Store Image

Painting of Locke Store by A. Gobin

In 1836, James Clarke Built this brick store across from the renowned Burwell-Morgan Merchant Mill, in the flourishing village of Millwood, Virginia. He began a tradition of serving locals and travelers alike that remains unbroken to this day.

A Little History…

When the great Shenandoah land rush of the 1730’s began, the heart of the lower valley already belonged to Robert “King” Carter, who left it to his Burwell descendents. Millwood, with its generous and vigorous Spout Run, was their local seat, and became the first and foremost manufacturing center of what was then eastern Frederick County (1792). The great “Merchant’s Mill” (built with Daniel Morgan in 1785) was its engine, run by shifts of six slaves, up to three shifts per day in periods of high demand. A store house for trade goods and slaves’ allotments of necessities was in place to the north of the mill by 1805, likely the log building directly next to the store. Millwood was largely a slave settlement until the Civil War, and many of those slaves descendants are our neighbors and customers today.

In 1836 James H. Clarke built a large frame house and a large brick store on separate Burwell lots, and in 1842 took title to them, beginning an unbroken succession of storekeeping here. This store would not have survived without the long and loving stewardship of our predecessors, including Phil and Oppie Cunningham, who started as employees at Locke and Co. in 1944, taking title to the premises in 1956.  After a 58 year tenure of the Cunningham brothers, Juliet Mackay-Smith purchased the store in 2002, becoming only the seventh proprietor in the store’s 178 year history.  For the past 12 years she has ushered in and  developed yet another era of “modern country” for this charming and communal store in the historic village of Millwood, Virginia.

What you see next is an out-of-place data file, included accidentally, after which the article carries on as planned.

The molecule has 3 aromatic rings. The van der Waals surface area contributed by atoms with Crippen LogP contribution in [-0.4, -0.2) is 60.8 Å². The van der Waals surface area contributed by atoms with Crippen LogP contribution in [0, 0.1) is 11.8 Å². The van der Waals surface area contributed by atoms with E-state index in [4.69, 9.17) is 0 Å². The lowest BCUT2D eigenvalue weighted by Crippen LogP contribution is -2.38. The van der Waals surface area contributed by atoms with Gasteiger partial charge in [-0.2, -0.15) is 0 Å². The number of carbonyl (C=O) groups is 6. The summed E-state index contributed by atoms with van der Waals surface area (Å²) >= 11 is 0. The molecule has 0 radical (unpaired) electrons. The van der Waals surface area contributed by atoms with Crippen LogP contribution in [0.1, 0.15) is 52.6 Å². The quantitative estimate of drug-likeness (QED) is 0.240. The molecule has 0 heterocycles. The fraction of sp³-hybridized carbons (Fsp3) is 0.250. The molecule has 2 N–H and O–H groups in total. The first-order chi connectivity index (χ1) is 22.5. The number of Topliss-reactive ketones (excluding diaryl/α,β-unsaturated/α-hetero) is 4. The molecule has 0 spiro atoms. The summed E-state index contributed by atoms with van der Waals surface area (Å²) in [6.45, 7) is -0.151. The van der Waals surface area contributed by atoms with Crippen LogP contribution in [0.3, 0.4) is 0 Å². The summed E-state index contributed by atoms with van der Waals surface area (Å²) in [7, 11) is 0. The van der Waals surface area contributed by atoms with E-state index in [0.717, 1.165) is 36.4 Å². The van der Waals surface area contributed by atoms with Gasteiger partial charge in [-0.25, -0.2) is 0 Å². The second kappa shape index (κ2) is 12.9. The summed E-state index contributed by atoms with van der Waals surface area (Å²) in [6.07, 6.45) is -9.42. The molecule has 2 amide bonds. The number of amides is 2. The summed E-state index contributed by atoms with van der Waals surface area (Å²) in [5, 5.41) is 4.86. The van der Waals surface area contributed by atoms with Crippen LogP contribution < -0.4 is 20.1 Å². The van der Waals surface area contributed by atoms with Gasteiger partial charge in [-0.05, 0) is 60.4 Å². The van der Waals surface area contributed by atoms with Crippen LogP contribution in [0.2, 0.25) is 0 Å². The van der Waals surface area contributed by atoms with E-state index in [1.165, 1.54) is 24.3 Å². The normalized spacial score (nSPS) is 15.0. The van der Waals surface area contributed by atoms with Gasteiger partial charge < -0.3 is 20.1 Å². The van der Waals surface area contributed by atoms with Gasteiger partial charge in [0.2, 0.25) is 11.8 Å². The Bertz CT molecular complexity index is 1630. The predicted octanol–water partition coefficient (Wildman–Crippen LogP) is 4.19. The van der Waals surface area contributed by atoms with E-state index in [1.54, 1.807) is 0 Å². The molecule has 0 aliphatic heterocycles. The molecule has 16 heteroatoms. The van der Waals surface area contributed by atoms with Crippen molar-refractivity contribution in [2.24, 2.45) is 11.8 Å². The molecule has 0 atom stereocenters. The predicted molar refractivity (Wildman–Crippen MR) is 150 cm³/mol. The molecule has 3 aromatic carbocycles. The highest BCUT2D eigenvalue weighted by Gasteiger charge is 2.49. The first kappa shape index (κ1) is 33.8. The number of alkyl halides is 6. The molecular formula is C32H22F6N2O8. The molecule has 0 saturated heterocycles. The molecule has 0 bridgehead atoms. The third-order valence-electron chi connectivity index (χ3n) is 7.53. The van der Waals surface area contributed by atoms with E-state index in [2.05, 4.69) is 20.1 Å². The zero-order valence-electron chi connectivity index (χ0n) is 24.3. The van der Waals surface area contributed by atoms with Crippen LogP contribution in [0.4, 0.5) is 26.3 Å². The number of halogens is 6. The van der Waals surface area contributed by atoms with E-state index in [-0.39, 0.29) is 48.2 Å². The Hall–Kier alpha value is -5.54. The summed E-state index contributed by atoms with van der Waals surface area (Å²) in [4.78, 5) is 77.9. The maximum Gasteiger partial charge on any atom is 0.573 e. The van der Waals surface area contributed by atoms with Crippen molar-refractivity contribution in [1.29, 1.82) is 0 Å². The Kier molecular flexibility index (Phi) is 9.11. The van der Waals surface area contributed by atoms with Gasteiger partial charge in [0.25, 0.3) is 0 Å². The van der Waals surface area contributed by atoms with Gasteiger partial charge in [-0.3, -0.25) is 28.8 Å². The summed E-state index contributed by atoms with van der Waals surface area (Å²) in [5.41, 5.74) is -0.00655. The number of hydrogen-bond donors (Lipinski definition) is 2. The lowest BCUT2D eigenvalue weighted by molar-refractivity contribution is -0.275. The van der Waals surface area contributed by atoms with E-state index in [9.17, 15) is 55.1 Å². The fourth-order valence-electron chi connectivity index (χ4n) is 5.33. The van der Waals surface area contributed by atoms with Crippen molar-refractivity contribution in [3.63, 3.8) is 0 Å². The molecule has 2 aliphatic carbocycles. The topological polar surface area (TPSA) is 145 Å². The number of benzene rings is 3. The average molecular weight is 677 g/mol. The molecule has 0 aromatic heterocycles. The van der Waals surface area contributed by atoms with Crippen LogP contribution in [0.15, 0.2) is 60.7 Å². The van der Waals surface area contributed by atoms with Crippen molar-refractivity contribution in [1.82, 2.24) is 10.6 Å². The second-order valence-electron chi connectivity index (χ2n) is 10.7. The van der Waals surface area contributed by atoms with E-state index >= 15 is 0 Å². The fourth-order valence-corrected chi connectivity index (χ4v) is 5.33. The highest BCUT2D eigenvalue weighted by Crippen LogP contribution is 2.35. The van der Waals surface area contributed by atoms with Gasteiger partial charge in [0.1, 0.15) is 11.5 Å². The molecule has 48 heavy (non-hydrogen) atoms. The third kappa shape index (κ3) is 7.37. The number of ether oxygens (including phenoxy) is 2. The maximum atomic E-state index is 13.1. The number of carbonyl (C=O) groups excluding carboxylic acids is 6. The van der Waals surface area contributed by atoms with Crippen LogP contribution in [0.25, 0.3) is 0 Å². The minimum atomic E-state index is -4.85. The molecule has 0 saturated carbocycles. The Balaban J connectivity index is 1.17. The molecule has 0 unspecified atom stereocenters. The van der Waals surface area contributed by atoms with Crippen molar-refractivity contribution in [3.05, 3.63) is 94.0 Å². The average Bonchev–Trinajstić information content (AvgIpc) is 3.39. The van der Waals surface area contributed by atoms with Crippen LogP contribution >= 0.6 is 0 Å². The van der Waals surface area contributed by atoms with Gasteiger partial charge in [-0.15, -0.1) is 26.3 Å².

Chronological History of Locke Modern Country Store

1680-1842 “King Carter’s Burwell descendants moved here in the late 1700’s, built “Carter Hall”, and in 1785, with General Daniel Morgan, erected the historic ‘Great merchant’s Mill”, soon followed by “a large store house 90 feet from the north corner of the mill”.

1836-1868 James H. Clark built “a large brick store”. He took title in 1842,and operated a flourishing business until the Civil War, which financially ruined him.

1868-1885 Frank Stine bought the property and subdivided it, selling the brick store to ‘The Brocius brothers’ who served the community until 1877, when they resold it to W.W. Sprint.

1885-1917 The store was bought by the Cox family, who prospered through the turn of the century, until the end of the “Great War”.

1917-1950 B.B. McKay and Glen Burch, brothers-in-law, refreshed the store under their joint ownership. Burch withdrew after two years, but McKay continued by himself until 1931, when he took J.H. Locke as a business partner, in order to be able to spend more time with his farm and family. The joint enterprise was renamed “Locke and Company”. In 1944, teenagers Phillip (“Phil”) and Arthur (“Oppie”) Cunningham came to help at Locke and Company.

1950-1956 The Cunningham brothers continued at the store, employed by investor-owners, William West and Richard Dole, finally taking title in their own name in 1956.


Phil and Opie Cunningham

1956-2002 Phil and Oppie Cunningham became legends in their time, relinquishing the store to the current ownership in 2002.